Games were under-take against Morton (0-0) on 1st April and Falkirk (2-0) on 8th April. That left five matches left and to relieve the pressure, Celtic agreed to play two matches in one day and these took place on this day in 1916. The first took place at Celtic Park against Raith Rovers with a 3.15pm kick-off, when the team was Shaw, McNair, McGregor, Young, Dodds, McMaster, McAtee, Gallacher, O’Kane, McMenemy and Browning. Celtic won 6-0, the goals coming from Gallacher (3), O’Kane (2) and Dodds.

pic a

The players then had a quick bath and got on to a bus which took them to the next game, at Fir Park against Motherwell. This match began at 6pm and the only change in the side from the earlier contest was at centre-forward, where Joe Cassidy replaced Joe O’Kane. Celtic won this one too, this time by 2 goals to one, thanks to a Joe Dodds penalty and a Jimmy McMenemy strike.

What Was On This Day? 11th April 1973 Celtic 3 Dundee 0 Scottish Cup Semi-final

On 11th April 1925, Celtic had beaten Dundee in the final of the Scottish Cup, the match made especially memorable for a remarkable solo effort by Patsy Gallacher. 48 years later, on this day in 1973, the teams met again at Hampden, this time in a semi-final replay of the same trophy.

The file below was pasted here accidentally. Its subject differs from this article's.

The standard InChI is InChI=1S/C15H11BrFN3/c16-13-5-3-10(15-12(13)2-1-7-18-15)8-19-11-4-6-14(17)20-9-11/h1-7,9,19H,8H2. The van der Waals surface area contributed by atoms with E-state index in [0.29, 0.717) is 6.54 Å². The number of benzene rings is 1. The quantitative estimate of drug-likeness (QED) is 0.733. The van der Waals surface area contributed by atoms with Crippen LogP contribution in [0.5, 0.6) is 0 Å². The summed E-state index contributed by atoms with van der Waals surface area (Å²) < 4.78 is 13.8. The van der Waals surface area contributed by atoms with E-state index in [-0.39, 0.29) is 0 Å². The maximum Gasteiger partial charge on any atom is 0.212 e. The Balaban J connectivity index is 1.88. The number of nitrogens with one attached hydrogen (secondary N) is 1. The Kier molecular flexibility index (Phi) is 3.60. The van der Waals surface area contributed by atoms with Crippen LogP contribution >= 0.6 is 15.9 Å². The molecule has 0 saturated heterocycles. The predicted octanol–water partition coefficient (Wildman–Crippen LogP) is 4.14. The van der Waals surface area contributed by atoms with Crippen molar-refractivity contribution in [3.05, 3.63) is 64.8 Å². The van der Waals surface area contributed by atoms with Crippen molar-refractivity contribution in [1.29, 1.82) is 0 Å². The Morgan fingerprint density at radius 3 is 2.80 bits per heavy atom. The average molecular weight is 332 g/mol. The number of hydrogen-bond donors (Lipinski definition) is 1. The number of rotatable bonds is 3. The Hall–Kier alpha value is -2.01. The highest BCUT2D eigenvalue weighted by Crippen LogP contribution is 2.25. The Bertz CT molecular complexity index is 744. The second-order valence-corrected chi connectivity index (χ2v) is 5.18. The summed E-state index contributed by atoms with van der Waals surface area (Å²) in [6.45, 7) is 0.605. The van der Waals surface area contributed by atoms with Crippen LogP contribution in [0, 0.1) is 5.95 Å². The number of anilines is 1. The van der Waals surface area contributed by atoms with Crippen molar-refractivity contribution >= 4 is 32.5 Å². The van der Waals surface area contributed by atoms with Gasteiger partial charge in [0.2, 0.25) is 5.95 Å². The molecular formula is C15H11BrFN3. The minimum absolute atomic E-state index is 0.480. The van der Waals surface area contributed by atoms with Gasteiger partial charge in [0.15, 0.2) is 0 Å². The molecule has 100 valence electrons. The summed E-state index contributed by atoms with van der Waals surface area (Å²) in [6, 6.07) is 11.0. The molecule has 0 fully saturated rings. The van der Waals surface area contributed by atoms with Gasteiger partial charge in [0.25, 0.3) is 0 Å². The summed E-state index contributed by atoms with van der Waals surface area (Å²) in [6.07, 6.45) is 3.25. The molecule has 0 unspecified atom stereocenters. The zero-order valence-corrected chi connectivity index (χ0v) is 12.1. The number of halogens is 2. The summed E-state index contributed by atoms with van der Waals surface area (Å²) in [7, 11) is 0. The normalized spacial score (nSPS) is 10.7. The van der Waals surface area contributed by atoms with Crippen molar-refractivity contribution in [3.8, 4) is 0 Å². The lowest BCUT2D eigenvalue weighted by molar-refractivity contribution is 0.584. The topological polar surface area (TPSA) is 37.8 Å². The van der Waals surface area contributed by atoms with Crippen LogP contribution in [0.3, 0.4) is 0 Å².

In the earlier rounds, Celtic had beaten East Fife 4-1, Motherwell 4-0, Aberdeen 1-0 in a replay after a 0-0 draw in the first match and that goalless stalemate was also the score in the first match between the Hoops and the Dark Blues. The Celtic team that evening for the replay was Hunter, McGrain, Brogan, Murdoch, McNeill, Connelly, Johnstone, Dalglish, Deans, Lennox and Callaghan.



Unfortunately, as in the first match, the 90 minutes turned out to be a fairly dull encounter and the lack of goals put the game into extra-time. Thankfully, things then picked up, especially for Celtic. In the 101st minute, Kenny Dalglish guided a long upfield punt out of defence into the path of Jimmy Johnstone, who steered the ball the Dundee keeper. One minute later, a Tommy Callaghan cross was only parried by the keeper as far as Dalglish, who had the simple task of hooking the ball home. And, 10 minutes from time, a pass from Danny McGrain gave Wee Jimmy the chance to race forward and fire home a fierce shot to give Celtic a 3-0 victory.

NB This would prove to be Bobby Murdoch’s last full season with Celtic. On 17th September 1973, he joined Middlesbrough on a free transfer.

NB2 At centre-forward for Dundee that night was John Duncan, for whom Celtic made an unsuccessful bid of £50,000 in August 1973.